A North Carolina-based health system is one of several using telehealth to improve its home healthcare services – a critical move in light of expected cuts in home health reimbursements from Medicare. FirstHealth of the Carolinas, a five-hospital health system based in Pinehurst, N.C., reportedly saved almost $2 million by using telehealth to care for high-risk patients who don’t qualify for Medicare-funded home health services. The health system used a grant from the Duke Endowment to create a care management program for selected patients in its Medicare Advantage plan. Under the pilot program, launched in late 2015, the patients were visited by a home health nurse within 48 hours of discharge, then given an mHealth enabled tablet that allows them to track their own vital signs and send that data to FirstHealth. The digital health platform also enabled patients to access personalized health and wellness information and collaborate with FirstHealth on an ongoing care plan. According to health system officials, while the telehealth platform cost roughly $700 per patient for a 60-day care plan, rehospitalizations would have cost the health system more than $8,000 for each patient – none of which is covered by Medicare, and some of which could have cost the health system even more in penalties.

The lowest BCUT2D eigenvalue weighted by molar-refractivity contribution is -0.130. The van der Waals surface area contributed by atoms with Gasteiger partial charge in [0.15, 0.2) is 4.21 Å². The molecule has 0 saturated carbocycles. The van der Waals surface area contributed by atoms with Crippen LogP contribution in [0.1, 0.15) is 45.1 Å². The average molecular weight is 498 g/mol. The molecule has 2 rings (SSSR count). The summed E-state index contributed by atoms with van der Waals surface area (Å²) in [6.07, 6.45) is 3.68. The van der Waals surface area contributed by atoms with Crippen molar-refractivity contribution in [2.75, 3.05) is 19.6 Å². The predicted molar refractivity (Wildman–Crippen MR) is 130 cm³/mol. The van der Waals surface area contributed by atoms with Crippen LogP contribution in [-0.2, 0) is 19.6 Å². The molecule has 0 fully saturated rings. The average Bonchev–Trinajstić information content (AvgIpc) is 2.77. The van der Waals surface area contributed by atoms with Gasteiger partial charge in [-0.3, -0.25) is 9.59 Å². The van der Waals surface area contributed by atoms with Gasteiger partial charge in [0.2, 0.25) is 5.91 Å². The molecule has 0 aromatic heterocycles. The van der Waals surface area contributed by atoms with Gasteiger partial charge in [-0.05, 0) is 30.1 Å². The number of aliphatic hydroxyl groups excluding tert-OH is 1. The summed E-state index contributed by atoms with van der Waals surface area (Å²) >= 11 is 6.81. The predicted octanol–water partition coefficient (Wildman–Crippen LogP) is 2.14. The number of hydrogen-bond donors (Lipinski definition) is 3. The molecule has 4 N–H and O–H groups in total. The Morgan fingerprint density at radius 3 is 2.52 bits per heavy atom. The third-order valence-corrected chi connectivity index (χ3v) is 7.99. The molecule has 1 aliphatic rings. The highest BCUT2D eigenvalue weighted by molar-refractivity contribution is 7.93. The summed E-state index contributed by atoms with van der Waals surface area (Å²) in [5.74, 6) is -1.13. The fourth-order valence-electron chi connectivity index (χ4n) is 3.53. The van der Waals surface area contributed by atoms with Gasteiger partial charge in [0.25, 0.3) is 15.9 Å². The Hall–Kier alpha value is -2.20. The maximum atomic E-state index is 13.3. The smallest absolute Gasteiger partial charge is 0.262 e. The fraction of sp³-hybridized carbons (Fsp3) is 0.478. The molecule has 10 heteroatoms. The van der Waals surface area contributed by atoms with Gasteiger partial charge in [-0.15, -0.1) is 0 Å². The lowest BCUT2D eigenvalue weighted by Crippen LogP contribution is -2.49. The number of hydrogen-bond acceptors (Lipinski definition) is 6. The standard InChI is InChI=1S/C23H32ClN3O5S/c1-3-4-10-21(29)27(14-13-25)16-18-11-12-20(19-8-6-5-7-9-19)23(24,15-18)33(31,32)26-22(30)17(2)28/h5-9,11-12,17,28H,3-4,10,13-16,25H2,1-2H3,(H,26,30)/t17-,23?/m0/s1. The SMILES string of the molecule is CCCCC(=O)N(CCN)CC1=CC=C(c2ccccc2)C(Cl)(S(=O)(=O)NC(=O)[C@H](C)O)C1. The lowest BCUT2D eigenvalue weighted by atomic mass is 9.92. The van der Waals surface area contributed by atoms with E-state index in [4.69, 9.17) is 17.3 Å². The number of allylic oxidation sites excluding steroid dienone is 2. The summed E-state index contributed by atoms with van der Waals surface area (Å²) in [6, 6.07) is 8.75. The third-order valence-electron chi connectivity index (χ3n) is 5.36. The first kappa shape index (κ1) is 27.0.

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  • Texas Ready to Take on New Telemedicine Rules

    mHealth Intelligence